As the name might suggest, Donnybrook could be a wide open kind of place under the Irish regime.
"Cape Girardeau: Biography of a City," by Felix Eugene Snider and Earl August Collins, refers to "the rough and tumble fun of Donnybrook" with its local carnivals and festivals featuring shooting contests, wrestling, weightlifting, races and jumping contests.
Later, an Irishman named Mike Miggins became known as the mayor of Donnybrook.
A plumber-pipe fitter by trade, Miggins reportedly got roaring drunk every Saturday night and came home swinging at everyone and everything in sight.
Sober, he was apparently a model citizen. The 1906 city directory lists Miggins as being a street commissioner who lived at 8 N. Main St.
The Irish may have descended on Cape Girardeau to find jobs in the city's foundries and factories, then moved on, following the railroad and the river to new jobs.
Howard Tooke, a former mayor of Cape Girardeau, grew up in Donnybrook in the 1920s and '30s, after the Irish had moved on.
"My family moved to Donnybrook when I was four years old, which would have been 1922," said Tooke, who is now 78.
Tooke's uncle, C.L. Williams, owned and operated the North End Market at the corner of Spanish and Mason.
"It went broke in the Depression," Tooke said, and his uncle, who was then 70, signed on to work at the shoe factory, "and worked there for 10 or 15 years."
Donnybrook was mostly blue collar and largely populated by workers from the shoe factory, Tooke said.
The shoe factory didn't pay the highest wages in town, he said, but it was steady work.
"The shoe factory ran all through the Depression. It never shut down," he said.
Donnybrook was home to "some pretty tough kids," Tooke said, but overall it was "a decent, hard-working neighborhood. Everybody was poor, so nobody was poor."
Millions of Irish, escaping famine and oppression at home, came in waves to the United States during the 1800s and through the beginning of this century.
It wasn't easy being Irish--or Catholic--in the new country.
Job-seekers found signs up proclaiming "No Irish Need Apply," and the popular press of the day portrayed the Irish as "almost ape-like," said Dr. Frank Nickell, director of the Regional History Center at Southeast Missouri State University.
Locally, St. Vincent's Seminary was a big draw for the Irish-born, said Dr. Michael Roark, a health and leisure professor at the university.
"The Irish were involved in the development of that institution," Roark said. "The Catholic church in Cape had a big help from that source."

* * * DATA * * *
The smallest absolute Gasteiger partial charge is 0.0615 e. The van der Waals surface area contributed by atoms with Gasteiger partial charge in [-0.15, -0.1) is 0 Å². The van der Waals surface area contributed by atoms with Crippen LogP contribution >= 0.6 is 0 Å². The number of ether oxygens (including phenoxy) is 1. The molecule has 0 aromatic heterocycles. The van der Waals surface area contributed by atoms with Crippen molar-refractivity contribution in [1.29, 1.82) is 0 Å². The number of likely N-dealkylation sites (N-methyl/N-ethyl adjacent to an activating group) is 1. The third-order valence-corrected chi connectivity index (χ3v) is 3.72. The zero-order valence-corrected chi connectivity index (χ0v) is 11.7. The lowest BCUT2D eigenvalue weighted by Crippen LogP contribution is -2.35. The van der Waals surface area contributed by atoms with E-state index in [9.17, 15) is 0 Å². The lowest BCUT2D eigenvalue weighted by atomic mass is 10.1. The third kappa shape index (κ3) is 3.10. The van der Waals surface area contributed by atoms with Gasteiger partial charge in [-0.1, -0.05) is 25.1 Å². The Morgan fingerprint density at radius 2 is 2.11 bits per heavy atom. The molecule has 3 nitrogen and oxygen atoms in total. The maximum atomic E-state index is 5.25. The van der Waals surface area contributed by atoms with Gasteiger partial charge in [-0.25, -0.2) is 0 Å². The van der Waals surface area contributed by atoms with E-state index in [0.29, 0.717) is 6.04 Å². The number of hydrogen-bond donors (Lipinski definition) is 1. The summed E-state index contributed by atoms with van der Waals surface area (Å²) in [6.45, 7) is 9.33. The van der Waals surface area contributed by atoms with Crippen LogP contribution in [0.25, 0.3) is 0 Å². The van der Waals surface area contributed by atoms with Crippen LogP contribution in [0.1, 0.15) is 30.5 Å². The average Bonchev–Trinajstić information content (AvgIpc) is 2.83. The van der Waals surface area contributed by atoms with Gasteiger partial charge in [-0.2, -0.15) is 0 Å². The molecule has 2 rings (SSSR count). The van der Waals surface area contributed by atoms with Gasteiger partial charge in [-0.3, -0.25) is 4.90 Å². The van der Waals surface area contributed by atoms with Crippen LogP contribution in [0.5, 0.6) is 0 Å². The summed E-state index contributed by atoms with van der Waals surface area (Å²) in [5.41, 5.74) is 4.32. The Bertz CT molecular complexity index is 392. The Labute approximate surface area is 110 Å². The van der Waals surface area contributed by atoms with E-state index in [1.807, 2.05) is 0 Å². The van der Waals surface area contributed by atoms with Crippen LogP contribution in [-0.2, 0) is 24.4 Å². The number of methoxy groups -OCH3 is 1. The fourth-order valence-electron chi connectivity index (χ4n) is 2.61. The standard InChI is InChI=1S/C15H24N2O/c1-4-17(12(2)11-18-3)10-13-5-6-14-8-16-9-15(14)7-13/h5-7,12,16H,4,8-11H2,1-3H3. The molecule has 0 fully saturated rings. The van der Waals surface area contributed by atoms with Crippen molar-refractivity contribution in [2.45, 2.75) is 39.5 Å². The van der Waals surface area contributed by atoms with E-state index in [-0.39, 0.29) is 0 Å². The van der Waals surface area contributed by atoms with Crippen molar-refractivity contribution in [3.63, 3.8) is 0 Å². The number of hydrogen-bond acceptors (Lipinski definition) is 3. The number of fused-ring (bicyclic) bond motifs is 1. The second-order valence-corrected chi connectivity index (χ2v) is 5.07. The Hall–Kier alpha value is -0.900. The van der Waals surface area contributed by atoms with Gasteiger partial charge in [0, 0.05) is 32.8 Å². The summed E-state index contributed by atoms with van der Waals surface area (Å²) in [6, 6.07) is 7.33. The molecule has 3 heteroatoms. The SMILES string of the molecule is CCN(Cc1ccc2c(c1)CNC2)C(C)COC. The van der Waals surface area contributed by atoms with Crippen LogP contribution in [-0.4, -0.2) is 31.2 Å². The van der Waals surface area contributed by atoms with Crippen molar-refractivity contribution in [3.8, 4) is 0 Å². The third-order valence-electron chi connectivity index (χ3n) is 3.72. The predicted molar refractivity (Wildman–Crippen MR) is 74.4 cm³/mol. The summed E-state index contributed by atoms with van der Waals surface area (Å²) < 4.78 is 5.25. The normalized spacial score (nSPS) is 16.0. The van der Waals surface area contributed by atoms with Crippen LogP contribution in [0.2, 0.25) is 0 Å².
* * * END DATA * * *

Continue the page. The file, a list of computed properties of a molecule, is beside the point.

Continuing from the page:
There was "no major settlement" of Irish in the region, although the Scotch-Irish moved into the region "in the very beginning of the settlement" at Cape Girardeau, Roark said.
"Culturally, they were more Scottish than Irish," he added.
The Irish tended not to hang around rural areas too long, Roark said.
"The Irish were often more mobile than any other ethnic group," he said. "That particularly had to do with the kinds of jobs they had. They often did construction work, most famously the railroad."
A March 17, 1993 Southeast Missourian story by Sam Blackwell mentions different locations for the Irish community:
Accounts dated around 1905 say Donnybrook stretched along North Main Street from Broadway to Sloan's Creek, near First Street.
Others say it was the section between the old International shoe factory and the Red Star District.
Another simply positions Donnybrook near the old shoe factory, which was near the corner of North Main Street and Big Bend Road.
Only two or three Irish families reportedly were living there in 1905, and the distinction has long since faded away.
Out of the Past:
March 17, 1905 The Daily Republican
St. Patrick's Day is Being Observed by Electing a Mayor
St. Patrick's day is being observed in Donnybrook in the usual fashion. For the twenty-first time a mayor is being elected and the campaign that is closing has been one of the most spirited on record.
Peter Carroll has held the exalted position for twenty years and has had little opposition, but this time W.J. Seagraves is making him a race that will be remembered.
Up to 3:30 this afternoon Mr. Carroll had seen every lady in the district except one and claims their support, while Mr. Seagraves has appealed to the old folks and babies. He offers to bet a thousand to one that he will win.
There has been a hot time and a conspicuous wearing of the green in Donnybrook today.
(Editor's note: We doubt this was an actual election.)
Jan. 12, 1907 The Daily Republican
Mud stages for the city include the Donnybrook area, along Main street north from Broadway to Sloan's Creek, no bottom.
Aug.5, 1917 The Southeast Missourian
Third Methodist Church, in Donnybrook, holds its first worship services, with the Rev. G.A. McFarland preaching.